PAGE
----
In what I can only describe as a courageous decision, I spent part of a recent weekend cleaning out the drawer of half finished projects. Perhaps it was the sun. And there were more than I remembered there being. So one of the things this cleaning out has inspired me to do is to see how many of them I can convert from half finished to finished by the end of the year.
But one of the stories I found is one that I haven’t yet persuaded myself to go back to, because of how uncomfortable I felt putting it down on paper in the first place and how uncomfortable it made me when I went back and reread it. Interestingly, I hadn’t remembered all of the details and if anything, I found myself more uncomfortable reading through it, than I remember myself being when writing it.
It’s a very strange experience, being that uncomfortable with something I pulled out of my own imagination. And I know that readers recognize the difference between what a writer can pull from their imagination and what that writer believes, and for this particularly story, I suspect I’ll get over this hurdle inside my head more quickly than I currently think is possible And then I’ll realize I got all het up for nothing.
This contrasts with a different recent experience, where I had to stop half way through drafting a story because I’d tapped into something remarkably personal. To be fair, I wasn’t surprised, given what I was writing about and the experience I was mining. We’ll see how the revision goes for that one.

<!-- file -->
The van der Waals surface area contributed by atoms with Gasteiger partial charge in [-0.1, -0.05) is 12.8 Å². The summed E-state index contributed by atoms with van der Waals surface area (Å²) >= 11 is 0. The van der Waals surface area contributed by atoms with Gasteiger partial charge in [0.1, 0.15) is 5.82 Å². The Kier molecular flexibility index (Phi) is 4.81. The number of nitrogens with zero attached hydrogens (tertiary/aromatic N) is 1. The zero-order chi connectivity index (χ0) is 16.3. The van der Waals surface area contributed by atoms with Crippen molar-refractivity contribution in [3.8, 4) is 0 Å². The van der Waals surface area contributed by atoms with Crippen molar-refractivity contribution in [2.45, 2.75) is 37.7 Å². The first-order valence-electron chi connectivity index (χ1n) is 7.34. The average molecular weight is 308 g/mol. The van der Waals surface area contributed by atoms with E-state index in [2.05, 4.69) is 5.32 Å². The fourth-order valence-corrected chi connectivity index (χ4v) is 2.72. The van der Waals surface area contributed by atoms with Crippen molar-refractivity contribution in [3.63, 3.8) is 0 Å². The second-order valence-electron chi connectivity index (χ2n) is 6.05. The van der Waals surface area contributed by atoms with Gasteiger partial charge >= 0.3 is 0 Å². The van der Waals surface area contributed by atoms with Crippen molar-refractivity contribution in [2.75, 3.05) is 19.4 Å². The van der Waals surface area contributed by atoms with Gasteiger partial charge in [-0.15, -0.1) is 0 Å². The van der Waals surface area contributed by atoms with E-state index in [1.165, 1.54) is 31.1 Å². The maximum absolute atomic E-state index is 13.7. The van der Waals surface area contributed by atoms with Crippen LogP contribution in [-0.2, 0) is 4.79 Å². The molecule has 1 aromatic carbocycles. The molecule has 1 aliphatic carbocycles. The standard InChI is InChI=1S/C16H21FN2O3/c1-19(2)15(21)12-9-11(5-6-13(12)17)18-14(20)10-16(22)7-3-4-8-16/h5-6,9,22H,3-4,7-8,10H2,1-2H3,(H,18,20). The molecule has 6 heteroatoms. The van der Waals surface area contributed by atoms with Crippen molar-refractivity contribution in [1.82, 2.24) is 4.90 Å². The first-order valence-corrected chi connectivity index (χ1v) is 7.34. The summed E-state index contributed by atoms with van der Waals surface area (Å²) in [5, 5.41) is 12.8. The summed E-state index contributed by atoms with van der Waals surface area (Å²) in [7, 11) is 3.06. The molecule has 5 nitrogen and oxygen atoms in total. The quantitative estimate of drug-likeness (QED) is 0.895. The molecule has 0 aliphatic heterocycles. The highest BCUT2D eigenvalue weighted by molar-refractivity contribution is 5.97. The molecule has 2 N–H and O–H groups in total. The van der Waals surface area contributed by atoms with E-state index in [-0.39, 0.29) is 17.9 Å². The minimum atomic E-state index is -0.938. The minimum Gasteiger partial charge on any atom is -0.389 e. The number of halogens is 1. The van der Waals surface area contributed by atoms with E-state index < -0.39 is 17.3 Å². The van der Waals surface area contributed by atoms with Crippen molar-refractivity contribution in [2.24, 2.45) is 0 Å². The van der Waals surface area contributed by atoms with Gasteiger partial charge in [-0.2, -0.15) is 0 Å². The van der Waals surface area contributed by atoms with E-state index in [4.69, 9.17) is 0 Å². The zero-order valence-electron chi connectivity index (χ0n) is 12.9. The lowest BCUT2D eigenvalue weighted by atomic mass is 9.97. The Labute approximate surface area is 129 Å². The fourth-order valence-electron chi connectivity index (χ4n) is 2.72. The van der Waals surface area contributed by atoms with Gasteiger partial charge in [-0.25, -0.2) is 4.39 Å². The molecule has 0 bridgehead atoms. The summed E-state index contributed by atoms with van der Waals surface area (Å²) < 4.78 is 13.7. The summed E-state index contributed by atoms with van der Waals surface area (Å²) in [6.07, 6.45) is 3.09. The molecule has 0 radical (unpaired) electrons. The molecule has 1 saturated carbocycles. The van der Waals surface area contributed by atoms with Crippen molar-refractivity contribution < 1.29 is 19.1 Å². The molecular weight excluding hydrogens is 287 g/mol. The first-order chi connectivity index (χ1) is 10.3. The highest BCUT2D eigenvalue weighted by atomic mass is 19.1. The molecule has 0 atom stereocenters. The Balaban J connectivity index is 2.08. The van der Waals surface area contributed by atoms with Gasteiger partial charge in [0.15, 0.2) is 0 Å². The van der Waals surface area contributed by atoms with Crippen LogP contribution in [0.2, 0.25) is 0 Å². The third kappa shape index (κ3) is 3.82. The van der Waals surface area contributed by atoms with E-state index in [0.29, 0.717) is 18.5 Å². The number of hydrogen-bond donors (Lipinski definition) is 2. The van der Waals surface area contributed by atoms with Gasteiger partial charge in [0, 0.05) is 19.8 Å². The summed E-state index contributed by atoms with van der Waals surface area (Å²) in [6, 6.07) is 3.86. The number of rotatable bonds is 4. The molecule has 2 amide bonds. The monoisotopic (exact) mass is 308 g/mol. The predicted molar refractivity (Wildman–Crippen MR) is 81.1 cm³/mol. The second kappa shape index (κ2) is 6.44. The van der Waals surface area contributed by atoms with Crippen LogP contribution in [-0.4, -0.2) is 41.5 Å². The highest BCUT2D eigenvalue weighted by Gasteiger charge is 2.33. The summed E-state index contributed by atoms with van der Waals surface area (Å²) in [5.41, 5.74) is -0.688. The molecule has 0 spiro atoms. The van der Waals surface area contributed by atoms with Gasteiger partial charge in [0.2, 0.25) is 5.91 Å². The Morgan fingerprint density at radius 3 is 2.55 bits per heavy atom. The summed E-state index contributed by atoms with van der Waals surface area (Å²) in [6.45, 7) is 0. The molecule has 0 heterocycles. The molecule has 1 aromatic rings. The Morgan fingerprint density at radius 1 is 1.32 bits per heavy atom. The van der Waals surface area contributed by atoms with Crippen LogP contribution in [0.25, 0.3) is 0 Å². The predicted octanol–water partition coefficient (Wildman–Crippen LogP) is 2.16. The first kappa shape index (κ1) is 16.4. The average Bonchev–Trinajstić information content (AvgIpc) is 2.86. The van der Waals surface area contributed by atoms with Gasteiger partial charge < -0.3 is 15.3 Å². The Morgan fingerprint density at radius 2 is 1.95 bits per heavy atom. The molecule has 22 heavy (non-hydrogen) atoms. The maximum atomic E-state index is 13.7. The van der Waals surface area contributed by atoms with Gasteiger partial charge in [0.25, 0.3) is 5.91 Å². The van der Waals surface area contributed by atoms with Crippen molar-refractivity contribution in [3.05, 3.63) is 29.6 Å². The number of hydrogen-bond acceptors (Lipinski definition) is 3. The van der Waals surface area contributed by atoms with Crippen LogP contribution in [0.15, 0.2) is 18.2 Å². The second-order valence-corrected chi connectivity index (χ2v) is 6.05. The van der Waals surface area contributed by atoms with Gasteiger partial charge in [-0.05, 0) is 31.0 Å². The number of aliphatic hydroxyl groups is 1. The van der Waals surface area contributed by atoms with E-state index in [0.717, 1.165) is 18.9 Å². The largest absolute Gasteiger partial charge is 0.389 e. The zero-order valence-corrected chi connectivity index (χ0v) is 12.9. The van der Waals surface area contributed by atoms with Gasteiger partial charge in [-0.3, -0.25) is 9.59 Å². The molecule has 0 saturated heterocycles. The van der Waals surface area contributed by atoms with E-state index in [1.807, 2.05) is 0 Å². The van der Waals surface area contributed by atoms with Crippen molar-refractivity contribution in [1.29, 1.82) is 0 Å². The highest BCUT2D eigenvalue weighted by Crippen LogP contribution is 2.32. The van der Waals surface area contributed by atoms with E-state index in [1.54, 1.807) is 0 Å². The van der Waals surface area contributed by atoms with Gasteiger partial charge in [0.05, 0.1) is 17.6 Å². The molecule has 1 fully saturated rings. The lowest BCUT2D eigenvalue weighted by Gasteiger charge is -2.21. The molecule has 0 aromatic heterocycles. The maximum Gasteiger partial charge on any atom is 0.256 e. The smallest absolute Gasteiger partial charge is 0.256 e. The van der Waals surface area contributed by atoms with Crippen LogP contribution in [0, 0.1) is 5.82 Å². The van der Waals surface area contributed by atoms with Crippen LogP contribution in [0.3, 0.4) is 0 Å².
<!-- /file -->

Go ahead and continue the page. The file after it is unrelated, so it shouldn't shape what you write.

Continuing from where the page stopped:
And now I’m curious, because I’ve heard it said that one should never confide in a writer, because that story or anecdote might well appear somewhere in that writer’s work. But I’ve never had that conversation with another writer, about the extent to which they mine their own experiences and the experiences of those people they know.
Clearly for some of what we write, faster than light drives and Gandalf and all, we’re probably more in the realm of imagination than experience, however much we might bring things we know into the stories. (Though we can always wonder otherwise.) But our characters react, and they find themselves in locales and situations, and so how much of this do we consciously mine from our own experience? Perhaps come Milford in September, we’ll sit around the fire and this will be the topic of conversation for the evening.
Jim Anderson (on-line at http://www.multijimbo.com) is a Professor of Mathematics at the University of Southampton, and is also the Associate Dean (Education and Student Experience) for the Faculty of Social, Human and Mathematical Sciences. Beyond mathematics, he practices the traditional Japanese martial art of aikido and writes science fiction and fantasy.